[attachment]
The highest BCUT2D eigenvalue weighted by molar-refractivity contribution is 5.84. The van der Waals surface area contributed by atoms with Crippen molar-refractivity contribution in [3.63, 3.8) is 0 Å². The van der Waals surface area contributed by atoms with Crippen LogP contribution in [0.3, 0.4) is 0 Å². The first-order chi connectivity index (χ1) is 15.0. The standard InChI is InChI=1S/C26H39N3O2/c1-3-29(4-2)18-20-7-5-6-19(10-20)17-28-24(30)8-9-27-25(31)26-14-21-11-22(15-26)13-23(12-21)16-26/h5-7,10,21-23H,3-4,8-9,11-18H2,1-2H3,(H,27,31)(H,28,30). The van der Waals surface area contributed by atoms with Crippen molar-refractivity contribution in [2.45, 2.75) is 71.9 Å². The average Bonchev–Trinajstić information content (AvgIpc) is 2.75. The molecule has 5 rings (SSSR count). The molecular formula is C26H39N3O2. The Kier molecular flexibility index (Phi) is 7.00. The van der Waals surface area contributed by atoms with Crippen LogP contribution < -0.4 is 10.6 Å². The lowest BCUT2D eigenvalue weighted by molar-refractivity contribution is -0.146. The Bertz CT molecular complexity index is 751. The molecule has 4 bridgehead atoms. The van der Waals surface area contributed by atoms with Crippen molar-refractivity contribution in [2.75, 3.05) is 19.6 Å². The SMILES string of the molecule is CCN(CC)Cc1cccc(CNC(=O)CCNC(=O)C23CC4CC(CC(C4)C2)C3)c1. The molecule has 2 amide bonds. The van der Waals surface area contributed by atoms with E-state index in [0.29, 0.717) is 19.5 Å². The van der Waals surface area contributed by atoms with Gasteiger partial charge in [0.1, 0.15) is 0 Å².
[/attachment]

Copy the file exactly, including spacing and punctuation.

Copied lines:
The highest BCUT2D eigenvalue weighted by molar-refractivity contribution is 5.84. The van der Waals surface area contributed by atoms with Crippen molar-refractivity contribution in [3.63, 3.8) is 0 Å². The van der Waals surface area contributed by atoms with Crippen LogP contribution in [0.3, 0.4) is 0 Å². The first-order chi connectivity index (χ1) is 15.0. The standard InChI is InChI=1S/C26H39N3O2/c1-3-29(4-2)18-20-7-5-6-19(10-20)17-28-24(30)8-9-27-25(31)26-14-21-11-22(15-26)13-23(12-21)16-26/h5-7,10,21-23H,3-4,8-9,11-18H2,1-2H3,(H,27,31)(H,28,30). The van der Waals surface area contributed by atoms with Crippen molar-refractivity contribution in [2.45, 2.75) is 71.9 Å². The average Bonchev–Trinajstić information content (AvgIpc) is 2.75. The molecule has 5 rings (SSSR count). The molecular formula is C26H39N3O2. The Kier molecular flexibility index (Phi) is 7.00. The van der Waals surface area contributed by atoms with Crippen LogP contribution < -0.4 is 10.6 Å². The lowest BCUT2D eigenvalue weighted by molar-refractivity contribution is -0.146. The Bertz CT molecular complexity index is 751. The molecule has 4 bridgehead atoms. The van der Waals surface area contributed by atoms with Crippen molar-refractivity contribution in [2.75, 3.05) is 19.6 Å². The SMILES string of the molecule is CCN(CC)Cc1cccc(CNC(=O)CCNC(=O)C23CC4CC(CC(C4)C2)C3)c1. The molecule has 2 amide bonds. The van der Waals surface area contributed by atoms with E-state index in [0.29, 0.717) is 19.5 Å². The van der Waals surface area contributed by atoms with Gasteiger partial charge in [0.1, 0.15) is 0 Å².